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  • Results from simulations of earthquake rupture in fault zones with along-strike heterogeneity

    Work
    Creator: Huang, Yihe
    Description: Geological and geophysical observations reveal along-strike fault zone heterogeneity on major strike-slip faults, which can play a significant role in earthquake rupture propagation and termination. I present 2D dynamic rupture simulations to demonstrate rupture characteristics in such heterogeneous fault zone structure. The modeled rupture is nucleated in a damaged fault zone and propagates on a preexisting fault towards the zone of intact rocks. There is an intermediate range of nucleation lengths that only allow rupture to spontaneously propagate in the damaged fault zone but not in a homogeneous medium. I find that rupture with an intermediate nucleation length tends to stop when it reaches the zone of intact rocks, especially when the rupture propagation distance in the damaged fault zone is relatively short and when the damaged fault zone is relatively narrow or smooth in the fault-normal direction. Pronounced small-scale heterogeneity within the damaged fault zone also contributes to such early rupture termination. In asymmetric fault zones bisected by a bimaterial fault, rupture moving in the direction of slip of faster rocks tends to terminate under the same conditions as in symmetric fault zones, whereas rupture moving in the direction of slip of slower rocks can penetrate into the zone of intact rocks. Break-through rupture is allowed when a sufficiently-large asperity is located at the edge of the zone of intact rocks. The results suggest the along-strike fault zone heterogeneity can play a critical role in seismicity distribution. The data set contains multiple folders of simulation results from the SEM2DPACK that demonstrate the above findings. The folder name includes the model parameters in each simulation as explained in the README file. The Flt01_sem2d.data file in the folder documents the slip, slip rate and stresses from each simulation. The files are also explained in the manual of SEM2DPACK (http://web.gps.caltech.edu/~ampuero/soft/users_guide_sem2dpack.pdf). Please refer to section 4.6 in the manual and use “sem2d_read_fault.m” in the POST folder of SEM2DPACK to plot the results.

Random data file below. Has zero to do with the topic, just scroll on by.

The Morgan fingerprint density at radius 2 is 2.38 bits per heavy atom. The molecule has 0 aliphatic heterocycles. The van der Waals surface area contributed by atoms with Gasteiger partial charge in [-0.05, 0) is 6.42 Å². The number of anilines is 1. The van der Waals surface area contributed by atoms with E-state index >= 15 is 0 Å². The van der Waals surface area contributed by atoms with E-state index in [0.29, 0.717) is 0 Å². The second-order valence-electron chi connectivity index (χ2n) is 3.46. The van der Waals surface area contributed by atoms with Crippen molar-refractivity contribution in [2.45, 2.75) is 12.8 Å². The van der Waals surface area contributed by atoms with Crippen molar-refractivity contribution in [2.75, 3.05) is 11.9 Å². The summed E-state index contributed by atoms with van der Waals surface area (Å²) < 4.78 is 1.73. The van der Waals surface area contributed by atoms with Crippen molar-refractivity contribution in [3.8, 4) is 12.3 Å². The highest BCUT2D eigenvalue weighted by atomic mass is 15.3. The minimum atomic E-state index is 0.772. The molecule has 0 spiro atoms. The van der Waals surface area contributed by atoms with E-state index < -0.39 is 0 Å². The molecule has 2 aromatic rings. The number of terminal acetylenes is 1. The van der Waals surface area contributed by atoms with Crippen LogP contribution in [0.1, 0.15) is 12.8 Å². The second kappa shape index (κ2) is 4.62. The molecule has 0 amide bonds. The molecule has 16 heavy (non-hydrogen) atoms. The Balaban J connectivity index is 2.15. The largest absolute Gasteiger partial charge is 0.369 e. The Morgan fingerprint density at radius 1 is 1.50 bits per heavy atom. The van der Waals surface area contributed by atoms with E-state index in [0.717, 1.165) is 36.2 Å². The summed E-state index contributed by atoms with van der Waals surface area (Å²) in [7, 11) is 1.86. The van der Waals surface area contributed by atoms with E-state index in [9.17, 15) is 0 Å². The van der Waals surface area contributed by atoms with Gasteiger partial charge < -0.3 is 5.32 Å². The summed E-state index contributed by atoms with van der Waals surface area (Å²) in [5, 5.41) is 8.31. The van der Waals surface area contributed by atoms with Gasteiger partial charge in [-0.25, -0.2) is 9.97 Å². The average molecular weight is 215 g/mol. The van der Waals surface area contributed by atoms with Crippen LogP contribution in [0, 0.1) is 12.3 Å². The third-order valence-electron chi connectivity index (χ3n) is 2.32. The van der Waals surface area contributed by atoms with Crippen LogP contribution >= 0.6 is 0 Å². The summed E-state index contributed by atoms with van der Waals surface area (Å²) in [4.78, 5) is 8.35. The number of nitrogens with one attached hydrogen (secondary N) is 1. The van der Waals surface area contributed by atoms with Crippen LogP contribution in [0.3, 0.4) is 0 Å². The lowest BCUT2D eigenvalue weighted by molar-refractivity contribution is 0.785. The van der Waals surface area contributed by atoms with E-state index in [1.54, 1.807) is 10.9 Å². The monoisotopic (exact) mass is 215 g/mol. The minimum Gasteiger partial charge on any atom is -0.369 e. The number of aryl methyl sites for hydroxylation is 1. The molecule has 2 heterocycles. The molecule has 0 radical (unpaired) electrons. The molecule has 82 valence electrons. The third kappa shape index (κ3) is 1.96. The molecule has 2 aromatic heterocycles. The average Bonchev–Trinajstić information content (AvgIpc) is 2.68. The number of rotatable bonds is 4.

• Anthropogenic Aerosol indirect effects in cirrus clouds

    Work
    Creator: Penner, Joyce E., Zhou, Cheng, Garnier, Anne, and Mitchell, David
    Description: This data set contains the scripts and data sets needed to create the 9 figures in the referenced publication.
  • Downloaded IAAF Sprint Results in all Heats for 2004 - 2016 Olympics for both Men and Women

    Work
    Creator: Mirshams Shahshahani, Payam
    Description: Investigating minimum human reaction times is often confounded by the motivation, training, and state of arousal of the subjects. We used the reaction times of athletes competing in the shorter sprint events in the Athletics competitions in recent Olympics (2004-2016) to determine minimum human reaction times because there's little question as to their motivation, training, or state of arousal. The reaction times of sprinters however are only available on the IAAF web page for each individual heat, in each event, at each Olympic. Therefore we compiled all these data into two separate excel sheets which can be used for further analyses.
  • Multi-Stage Attack Graph Security Games: Heuristic Strategies, with Empirical Game-Theoretic Analysis --- Dataset